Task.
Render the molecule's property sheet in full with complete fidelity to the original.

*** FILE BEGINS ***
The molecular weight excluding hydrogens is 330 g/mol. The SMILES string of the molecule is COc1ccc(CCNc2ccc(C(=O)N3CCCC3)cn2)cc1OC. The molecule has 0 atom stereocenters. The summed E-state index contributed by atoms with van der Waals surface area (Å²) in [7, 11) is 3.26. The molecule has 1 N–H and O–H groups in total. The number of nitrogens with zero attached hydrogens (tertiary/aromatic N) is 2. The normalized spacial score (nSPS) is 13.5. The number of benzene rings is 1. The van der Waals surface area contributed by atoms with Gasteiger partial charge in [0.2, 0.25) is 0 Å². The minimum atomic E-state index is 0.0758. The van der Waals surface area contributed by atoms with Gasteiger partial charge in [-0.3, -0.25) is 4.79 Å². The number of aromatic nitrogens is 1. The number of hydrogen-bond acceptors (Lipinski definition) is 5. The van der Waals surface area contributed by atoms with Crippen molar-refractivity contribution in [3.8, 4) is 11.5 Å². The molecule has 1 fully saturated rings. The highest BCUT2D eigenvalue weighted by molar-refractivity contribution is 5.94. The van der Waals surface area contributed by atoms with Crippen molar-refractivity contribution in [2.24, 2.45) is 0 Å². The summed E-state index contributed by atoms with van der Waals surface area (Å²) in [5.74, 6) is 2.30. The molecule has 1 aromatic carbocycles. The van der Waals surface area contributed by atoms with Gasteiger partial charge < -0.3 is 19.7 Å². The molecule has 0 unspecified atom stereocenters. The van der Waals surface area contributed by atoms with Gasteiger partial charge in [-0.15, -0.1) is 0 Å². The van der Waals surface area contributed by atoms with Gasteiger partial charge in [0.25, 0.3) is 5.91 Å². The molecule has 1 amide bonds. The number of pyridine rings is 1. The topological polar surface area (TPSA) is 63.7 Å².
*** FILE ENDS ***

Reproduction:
The molecular weight excluding hydrogens is 330 g/mol. The SMILES string of the molecule is COc1ccc(CCNc2ccc(C(=O)N3CCCC3)cn2)cc1OC. The molecule has 0 atom stereocenters. The summed E-state index contributed by atoms with van der Waals surface area (Å²) in [7, 11) is 3.26. The molecule has 1 N–H and O–H groups in total. The number of nitrogens with zero attached hydrogens (tertiary/aromatic N) is 2. The normalized spacial score (nSPS) is 13.5. The number of benzene rings is 1. The van der Waals surface area contributed by atoms with Gasteiger partial charge in [0.2, 0.25) is 0 Å². The minimum atomic E-state index is 0.0758. The van der Waals surface area contributed by atoms with Gasteiger partial charge in [-0.3, -0.25) is 4.79 Å². The number of aromatic nitrogens is 1. The number of hydrogen-bond acceptors (Lipinski definition) is 5. The van der Waals surface area contributed by atoms with Crippen molar-refractivity contribution in [3.8, 4) is 11.5 Å². The molecule has 1 fully saturated rings. The highest BCUT2D eigenvalue weighted by molar-refractivity contribution is 5.94. The van der Waals surface area contributed by atoms with Crippen molar-refractivity contribution in [2.24, 2.45) is 0 Å². The summed E-state index contributed by atoms with van der Waals surface area (Å²) in [5.74, 6) is 2.30. The molecule has 1 aromatic carbocycles. The van der Waals surface area contributed by atoms with Gasteiger partial charge < -0.3 is 19.7 Å². The molecule has 0 unspecified atom stereocenters. The van der Waals surface area contributed by atoms with Gasteiger partial charge in [-0.15, -0.1) is 0 Å². The van der Waals surface area contributed by atoms with Gasteiger partial charge in [0.25, 0.3) is 5.91 Å². The molecule has 1 amide bonds. The number of pyridine rings is 1. The topological polar surface area (TPSA) is 63.7 Å².